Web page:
I had “Fried noodle with curry”, which was 4,000 bhat ($1). It was like ramen on a plate- exactly like ramen on a plate- in a watery sauce and some fake meat and green fried vegetables. Took about five bites to finish it. Served with slippery rounded metal chopsticks. On the wall are fanciful Photoshopped posters of the various dessert items served, with captions in English, Chinese, and Cambodian. You also get a free pot of tea and a tiny glass to sip it from. Nice people, but the food was only decent.
BATTAMBANG VEGETARIAN RESTAURANT (across the street from Mercy House). I went here first but the woman there said “Close” and told me to come back in the morning- they are only open until 11am! Great food and they would win the best food in Battambang award except for those crazy hours. The menu has a few noodle soups, steamed buns, and coffee. Well, I had a noodle soup, a steamed bun, and coffee. The noodle soup was fantastic. The bun was essentially just filler, with paper stuck to the bottom of it, but I dipped it in some hot sauce and it was good. The coffee was excellent. I don’t recall the prices, but I would guess soup was 4,000r, dumpling was 1,000r, and coffee 2,000r = $1.75 total. This is a family-run place, so there were also a few little kids running around blowing bubbles while I ate. Nice people, and a great place if you are hungry for noodles between 6:30am-11:30am and happen to be a vegetarian in north Battambang.
MEY MEY SHOP: ONE OF A KIND (Neak Baan Tenk night market, West Bank riverside). I don’t normally review non-veg places because they are profiting by killing animals, but in Cambodia you have to take what you can get, and pure veg places are few-to-none. This place is a stall where a woman shouts out “Hello” to any non-Cambodian she sees; while normally I’d not dine at such a place, the fact that the woman had an English-speaking daughter to whom I could make my veg requests clear was what led me to eat there. They have a laminated menu showing locals carousing at the stall, and a few tourists enjoying meals. I ordered “Fried Yellow Noodle” ($1.50), and told them I was going to take a photo of the sunset and come back to eat. When I came back, the daughter said “I think you no come back!” but I got my meal. I also got a coconut shake, which, according to the menu, is “Special to Battambang” ($1). The shake was excellent- very, very good. The noodles were like spaghetti noodles in a sauce with a lot of black pepper and a scrambled egg and some green fibrous vegetables. Sounds nasty, but it was pretty good- easily the best non-soup food I’ve ever had in Cambodia (not saying much). You also get free ice-cold water and the portions are giant, easily the largest I’ve ever seen in Cambodia (not saying much). The downside is the location: a lot of mosquitos and mother-and-baby beggars going table to table.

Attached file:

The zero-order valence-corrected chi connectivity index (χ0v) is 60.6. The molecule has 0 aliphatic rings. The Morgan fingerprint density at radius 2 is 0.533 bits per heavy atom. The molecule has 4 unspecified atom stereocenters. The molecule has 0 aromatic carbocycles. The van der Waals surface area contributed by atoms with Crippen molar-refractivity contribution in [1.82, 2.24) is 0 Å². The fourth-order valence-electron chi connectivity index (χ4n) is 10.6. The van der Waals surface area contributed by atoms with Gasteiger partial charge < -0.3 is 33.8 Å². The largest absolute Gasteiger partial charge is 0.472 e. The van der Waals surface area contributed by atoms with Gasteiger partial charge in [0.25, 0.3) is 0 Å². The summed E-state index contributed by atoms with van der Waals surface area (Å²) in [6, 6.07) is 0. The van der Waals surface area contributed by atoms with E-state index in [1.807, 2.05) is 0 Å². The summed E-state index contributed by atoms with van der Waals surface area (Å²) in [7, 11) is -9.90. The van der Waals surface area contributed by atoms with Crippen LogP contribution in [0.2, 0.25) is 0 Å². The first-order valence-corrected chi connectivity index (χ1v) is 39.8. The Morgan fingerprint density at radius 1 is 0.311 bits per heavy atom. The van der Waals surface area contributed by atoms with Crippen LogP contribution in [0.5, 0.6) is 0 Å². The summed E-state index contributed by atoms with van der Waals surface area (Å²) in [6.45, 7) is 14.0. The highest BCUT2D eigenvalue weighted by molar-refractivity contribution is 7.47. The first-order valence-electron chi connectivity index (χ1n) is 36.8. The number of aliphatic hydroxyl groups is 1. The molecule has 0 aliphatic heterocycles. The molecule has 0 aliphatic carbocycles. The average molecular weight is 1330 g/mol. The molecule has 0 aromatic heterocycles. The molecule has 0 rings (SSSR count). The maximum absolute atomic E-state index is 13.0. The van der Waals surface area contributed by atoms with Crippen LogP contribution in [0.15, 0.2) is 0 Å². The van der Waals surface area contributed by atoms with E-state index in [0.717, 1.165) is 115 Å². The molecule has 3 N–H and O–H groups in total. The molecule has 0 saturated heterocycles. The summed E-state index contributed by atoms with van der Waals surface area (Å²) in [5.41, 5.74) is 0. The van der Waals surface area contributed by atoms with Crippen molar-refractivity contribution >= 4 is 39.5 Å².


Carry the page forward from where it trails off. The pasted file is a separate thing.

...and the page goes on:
Near the end of my meal, I heard some vaguely rockabilly music coming from the other side of the river and decided to check it out. In neighboring Thailand, country music is HOT, and I’ve had the misfortune of seeing some of the live country acts, such as the Khorat Cowboys. So, I thought maybe Thailand’s gone country and Cambodia’s gone rockabilly and boogie-woogie rhythm & blues. Well, it turned out to be a bunch of middle-aged people doing aerobics under cover of darkness in the park, a popular pastime in Cambodia; the young instructor’s taste apparently ran to high-octane female-fronted Cambodian pseudo-rockabilly for one song- after that it went back to straight Cambodian dance pop. Ah well! For 500 riel, or 13 cents, you can join in the aerobics, but it started raining and I went home.